In Cleveland, Ohio, a small ice cream shop beckons potential customers with the words “Come Over All The Time” painted on one side in multi-colored letters, as if a five-year-old had drawn them with sidewalk chalk. A rainbow flag marks the entrance and glass windows offer a peek at the counter inside. It’s been an ice cream shop for 60 years, but has only been Mason’s Creamery for two. Opened in 2014 by Jesse Mason and Helen Quin, the shop specializes in flavors as diverse as the couple that creates them. Cleveland Whiskey, Black Sesame, Vietnamese Coffee, and Taro represent Mason and Quin’s roots. “We both love traveling,” Quin says. “We met in LA, Jesse’s lived in New York, and I was born in China. A culmination of everything we’ve eaten, we like to turn into ice cream.”
Recently, the shop has begun serving more than scoops, operating as a platform for Quin to share her story as a Chinese immigrant. Shortly after Donald Trump signed the executive order imposing restrictions on travelers from seven predominantly Muslim countries, Quin took to the Mason’s Creamery Facebook page to share her immigration story. “We came here only in search of a better life,” Quin wrote about her father’s decision to leave China in 1990 on a student visa. Two years later, Quin and her mom joined him in Houston, Texas.
“I was six years old and went to school in first grade, I knew very little English, but my mom didn’t want me to go into an ESL program. ‘I want you to learn English as fast as you can, assimilate as quickly as you can,’ she told me,” Quin recalls. She explains that during that time she may have felt different—kids on the bus teased her by asking if she ate rice every day—but she never felt like an immigrant. That feeling came much later, after she earned her citizenship at the age of 20, and after Trump was elected president. “I always felt that, even if certain people didn’t like me or my family, the government was there for me. That was the first time I thought the government does not like us, regardless of party, and that was disheartening.”
Quin admits she is fortunate to have come to the country when she did, and although the process took her 14 years and thousands of dollars, it was relatively easy to become a citizen compared to today’s standards. Becoming an immigrant businesswoman was more the manifestation of her parents’ dreams. Both work white-collar jobs and live in Houston. The running joke among the family is Quin’s father—a truck-driving, gun-owning, steak-and-beer Texan—is more American than any of them. “The way they see it, they were able to come to this country and work for The Man, but their child was able to grow up in this country and be The Man—as a very, very small woman—and I think that makes them feel very proud, and, well, American.”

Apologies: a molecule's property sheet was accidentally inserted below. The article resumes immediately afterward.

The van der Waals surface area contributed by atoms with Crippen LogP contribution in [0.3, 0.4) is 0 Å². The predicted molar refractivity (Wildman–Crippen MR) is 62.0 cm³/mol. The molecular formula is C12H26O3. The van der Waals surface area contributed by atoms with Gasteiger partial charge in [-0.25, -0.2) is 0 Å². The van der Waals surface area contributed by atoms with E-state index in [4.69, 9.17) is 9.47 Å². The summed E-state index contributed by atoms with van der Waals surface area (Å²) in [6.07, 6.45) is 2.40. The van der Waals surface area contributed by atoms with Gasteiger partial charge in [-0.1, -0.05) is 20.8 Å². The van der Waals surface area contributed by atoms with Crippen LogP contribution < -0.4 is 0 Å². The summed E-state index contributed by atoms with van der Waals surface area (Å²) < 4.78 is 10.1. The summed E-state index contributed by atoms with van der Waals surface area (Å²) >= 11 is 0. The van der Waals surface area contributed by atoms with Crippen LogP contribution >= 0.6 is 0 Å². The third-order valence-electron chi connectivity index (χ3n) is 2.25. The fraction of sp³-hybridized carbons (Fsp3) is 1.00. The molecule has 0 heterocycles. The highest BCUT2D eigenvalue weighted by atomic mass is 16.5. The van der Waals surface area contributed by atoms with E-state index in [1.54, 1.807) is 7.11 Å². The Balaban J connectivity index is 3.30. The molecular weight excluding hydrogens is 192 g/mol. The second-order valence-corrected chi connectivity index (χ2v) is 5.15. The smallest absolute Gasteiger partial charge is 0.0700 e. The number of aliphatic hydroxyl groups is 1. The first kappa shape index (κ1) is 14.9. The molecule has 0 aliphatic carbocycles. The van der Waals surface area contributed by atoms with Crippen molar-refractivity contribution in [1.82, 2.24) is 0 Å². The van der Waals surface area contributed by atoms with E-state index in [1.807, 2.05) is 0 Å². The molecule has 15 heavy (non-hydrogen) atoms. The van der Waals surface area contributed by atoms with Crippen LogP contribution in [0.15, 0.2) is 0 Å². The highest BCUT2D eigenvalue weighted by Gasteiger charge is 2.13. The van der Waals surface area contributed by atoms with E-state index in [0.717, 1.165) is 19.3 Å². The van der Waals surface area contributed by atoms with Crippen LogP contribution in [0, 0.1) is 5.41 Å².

Mason’s Creamery started with an ice cream maker that Mason gave Quin for her birthday—neither of them are big drinkers, so dates were often spent at ice cream shops. The machine went unused until Mason started playing around with all-natural ice creams. They moved to Cleveland in 2013 and started selling ice creams at markets and festivals. A series of fortunate events led them to the recently vacated shop that now houses Mason’s Creamery. Since then, they shop has expanded to ice cream sandwiches, housemade waffle cones, bubble waffles, as well as seasonal ramen pop-ups. All the while, Mason’s embraces unusual flavors and uses them as a gateway for customers to experience different cultures. Allowing the shop to take a stance on immigration was a logical next step.
For now, the couple’s activism is truly grassroots: starting conversations with their customers about immigrants and what they mean to the fabric of America. Quin and Mason also privately donate to pro-immigrant groups and hope to hire a refugee through a church program on Cleveland’s West Side. But they believe that simply talking about the immigration issue is key to fomenting change.
“All I want to do is say, ‘Look, the people who are being turned away from the airports—people with green cards and permanent residence—they belong here. The people who are refugees who are coming in—they were vetted for many years—they belong here.’ I want to clear up any misconception that there are people from Syria just buying a plane ticket, showing up at the airport, and being like, ‘Let me in, I’m here,'” Quin says. “I try to keep that humanizing conversation going, and it works, because people are usually more pleasant with ice cream.”